Q+A is a regular feature now on Dream Big Cape Breton. These are interviews done over the Internet, via email or Facebook. I send someone 10 questions, then they write back their responses! It’s quicker than an in-person interview, and saves precious time and fuel. The questions vary from person to person but you’ll see a lot of similar questions being asked, especially the first three.
Today’s Q+A is with Carmel Mikol, a singer/songwriter who grew up in North River and who is currently based in Halifax, although she tours all over North America. Her website is here and you can Like her on Facebook here. She is also up for the John Lennon Songwriting Contest and you can vote for her song “Twenty Something Girl” here.
Oh and, when we were little, we played Barbies together. We go way back.
1. What’s your age?
I’m rapidly nearing the end of my twenty-something-ness. I vacillate between complete comfort with this fact and utter terror.
2. CB born and raised? Or recent transplant? (Plus whatever biographical details you feel like giving).
I am made in Cape Breton. I was raised on a farm in the North River Valley. When I have the pleasure of truly going “home”, it is still to Cape Breton that I go. I’ve lived many places and currently spend much of my time on the road touring with my music. But the great pull of home never leaves me.
3. “What are you up to these days?” I.e. what do you do for a living, what are you working on, are you a student, in the workforce, writing songs, etc?
I’m a touring singer/songwriter and writer. I have released two albums and a small collection of poetry & short stories. I’ve been up for some awards; won some and lost some. I help run a concert series called Music Shapes New Glasgow, now in its second year, and I produce a new creation project for Celtic Colours called “Roots to the Future”. I am also in the middle of a funded public art project called “Waywords” that allows me to engage and interact with communities I perform in.
4. When you are back on the island, what are “must dos” for you?
I must sit in my father’s workshop and watch the pines sway outside the window. I must jog along the sea in Jersey Cove. I must walk to the top of the hill by the house where I grew up and look down at the fields. I must visit my friends. I must make supper for my mother with food from local farms. I must write.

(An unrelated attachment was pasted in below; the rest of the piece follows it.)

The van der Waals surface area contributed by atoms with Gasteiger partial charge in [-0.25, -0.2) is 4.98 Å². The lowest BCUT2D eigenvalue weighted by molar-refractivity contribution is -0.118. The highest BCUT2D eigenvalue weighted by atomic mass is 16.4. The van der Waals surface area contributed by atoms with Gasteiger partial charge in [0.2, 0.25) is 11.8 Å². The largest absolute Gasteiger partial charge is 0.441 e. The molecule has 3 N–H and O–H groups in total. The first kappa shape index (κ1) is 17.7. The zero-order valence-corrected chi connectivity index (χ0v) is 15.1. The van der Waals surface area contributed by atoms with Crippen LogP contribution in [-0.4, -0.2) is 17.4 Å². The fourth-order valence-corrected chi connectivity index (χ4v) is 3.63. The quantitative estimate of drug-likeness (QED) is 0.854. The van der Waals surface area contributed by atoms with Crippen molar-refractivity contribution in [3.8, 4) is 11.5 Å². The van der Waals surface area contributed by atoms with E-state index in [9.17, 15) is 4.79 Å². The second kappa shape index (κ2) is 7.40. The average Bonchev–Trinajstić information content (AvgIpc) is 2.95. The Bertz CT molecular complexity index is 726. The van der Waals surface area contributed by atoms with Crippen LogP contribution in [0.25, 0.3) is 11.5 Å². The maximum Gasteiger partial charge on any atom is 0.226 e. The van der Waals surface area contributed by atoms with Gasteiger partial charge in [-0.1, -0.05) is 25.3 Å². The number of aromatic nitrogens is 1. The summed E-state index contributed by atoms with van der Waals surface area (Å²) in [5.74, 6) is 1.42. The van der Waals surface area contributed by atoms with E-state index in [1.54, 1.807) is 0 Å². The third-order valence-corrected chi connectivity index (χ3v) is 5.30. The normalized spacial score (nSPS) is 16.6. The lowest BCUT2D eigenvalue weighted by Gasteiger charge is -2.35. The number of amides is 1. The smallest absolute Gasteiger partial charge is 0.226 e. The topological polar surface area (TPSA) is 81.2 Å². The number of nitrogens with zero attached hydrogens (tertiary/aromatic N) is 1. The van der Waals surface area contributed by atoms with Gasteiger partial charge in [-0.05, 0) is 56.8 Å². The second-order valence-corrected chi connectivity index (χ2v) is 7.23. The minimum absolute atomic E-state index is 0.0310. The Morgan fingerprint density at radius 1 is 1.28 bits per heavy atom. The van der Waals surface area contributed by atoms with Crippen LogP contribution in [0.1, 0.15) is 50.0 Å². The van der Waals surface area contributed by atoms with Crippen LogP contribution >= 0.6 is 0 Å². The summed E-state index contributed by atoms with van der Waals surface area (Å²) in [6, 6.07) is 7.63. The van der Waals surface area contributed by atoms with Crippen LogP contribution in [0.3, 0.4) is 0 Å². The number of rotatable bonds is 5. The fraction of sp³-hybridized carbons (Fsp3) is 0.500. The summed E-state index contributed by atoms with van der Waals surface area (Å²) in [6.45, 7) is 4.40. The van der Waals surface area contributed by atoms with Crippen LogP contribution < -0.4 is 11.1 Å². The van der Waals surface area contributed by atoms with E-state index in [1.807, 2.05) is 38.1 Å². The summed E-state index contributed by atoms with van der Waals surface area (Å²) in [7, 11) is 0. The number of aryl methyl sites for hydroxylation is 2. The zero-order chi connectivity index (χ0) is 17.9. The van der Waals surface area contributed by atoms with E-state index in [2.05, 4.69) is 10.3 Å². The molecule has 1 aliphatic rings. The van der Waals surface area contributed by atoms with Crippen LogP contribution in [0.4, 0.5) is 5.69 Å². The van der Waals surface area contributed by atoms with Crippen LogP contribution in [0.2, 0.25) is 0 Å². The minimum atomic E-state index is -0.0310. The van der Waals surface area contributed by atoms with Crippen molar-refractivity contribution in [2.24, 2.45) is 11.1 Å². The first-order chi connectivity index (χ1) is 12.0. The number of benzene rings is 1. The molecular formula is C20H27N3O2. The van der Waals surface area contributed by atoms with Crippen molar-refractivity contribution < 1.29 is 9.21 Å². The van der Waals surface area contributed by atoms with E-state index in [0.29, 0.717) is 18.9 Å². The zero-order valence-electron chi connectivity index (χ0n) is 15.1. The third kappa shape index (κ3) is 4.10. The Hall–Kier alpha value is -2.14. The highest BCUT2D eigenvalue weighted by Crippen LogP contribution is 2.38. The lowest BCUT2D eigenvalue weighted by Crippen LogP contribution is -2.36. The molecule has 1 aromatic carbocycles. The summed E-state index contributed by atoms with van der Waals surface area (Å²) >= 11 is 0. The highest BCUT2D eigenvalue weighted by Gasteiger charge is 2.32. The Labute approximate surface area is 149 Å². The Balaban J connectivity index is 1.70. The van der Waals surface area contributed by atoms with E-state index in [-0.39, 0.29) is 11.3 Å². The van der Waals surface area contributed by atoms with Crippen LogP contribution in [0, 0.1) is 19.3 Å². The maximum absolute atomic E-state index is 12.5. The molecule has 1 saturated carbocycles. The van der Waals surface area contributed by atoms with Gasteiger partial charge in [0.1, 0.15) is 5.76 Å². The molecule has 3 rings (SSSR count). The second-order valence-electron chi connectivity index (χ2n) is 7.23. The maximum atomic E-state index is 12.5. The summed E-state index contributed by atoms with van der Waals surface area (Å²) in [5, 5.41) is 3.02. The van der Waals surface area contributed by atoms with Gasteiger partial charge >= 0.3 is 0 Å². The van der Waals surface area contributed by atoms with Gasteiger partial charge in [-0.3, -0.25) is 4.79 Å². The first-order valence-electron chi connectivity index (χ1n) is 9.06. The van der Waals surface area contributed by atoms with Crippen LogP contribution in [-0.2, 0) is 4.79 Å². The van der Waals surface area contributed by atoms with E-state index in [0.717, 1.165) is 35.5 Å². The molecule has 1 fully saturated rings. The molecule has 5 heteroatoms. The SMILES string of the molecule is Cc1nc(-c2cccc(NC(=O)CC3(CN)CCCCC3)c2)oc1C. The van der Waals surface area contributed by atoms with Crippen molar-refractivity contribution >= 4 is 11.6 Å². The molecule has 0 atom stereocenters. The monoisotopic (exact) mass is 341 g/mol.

5. What are your favourite things to do outside, in CB?
Hiking. Running. Walking through the trees. I also go to where my father is buried and watch the clouds move in and out over St. Anne’s Bay.
6. Favourite Cape Breton music venues, past and present?
I love the beer and sweat of Governor’s. I like the good surprises you find at the Upstairs Club. I love the quietude and intimacy of the Cape Breton Fudge Company. I swoon for the wide opened piano at the Red Shoe. But nothing beats the North River Hall when it’s filled with good friends, and my dear friend Rosie MacKenzie’s kitchen when she has her fiddle out…
7. Tell us a bit about your creative process.
I live and work by this simple motto: A writer writes. This reflects my firm belief in creative work ethic, commitment, and the importance of production. You cannot only dream of writing, or think of writing. You must actually write. I write constantly in a cycle of joy and despair that sends me reeling through poems, stories, journals, and always back home into the warm arms of songs. I am seeking a great story. One day, I may find it.
8. Are you planning on sticking around in CB? Why, or why not?
I plan to have my own small house in Cape Breton someday, a place that is not my mother’s or my father’s or my childhood home, but a home of my own. I would like it to be a place of art, food, conversation, music and love. A place where I can find solitude to write and still welcome others warmly. A place that gets buried in the winter and breathes in the summer. A place where I can have dogs. Until then, I rack up miles coming and going and coming home again.
9. “Dream big” for a minute: what are some innovations or events or just plain old “big ideas” you think Cape Breton could use?
I want to start an annual Folk Festival on Cape Breton Island that showcases songwriters, story-tellers, poets, and modern folk artists. I want to unite the already rich cultural community behind a new arts venture that empowers small communities, engages young people, engenders a culture of community, volunteerism, and innovation, and brings new people into the heart of Cape Breton.
10. Finish this sentence: Being from Cape Breton, to me, means…
I get to sleep in my own bed when I come home to play Celtic Colours.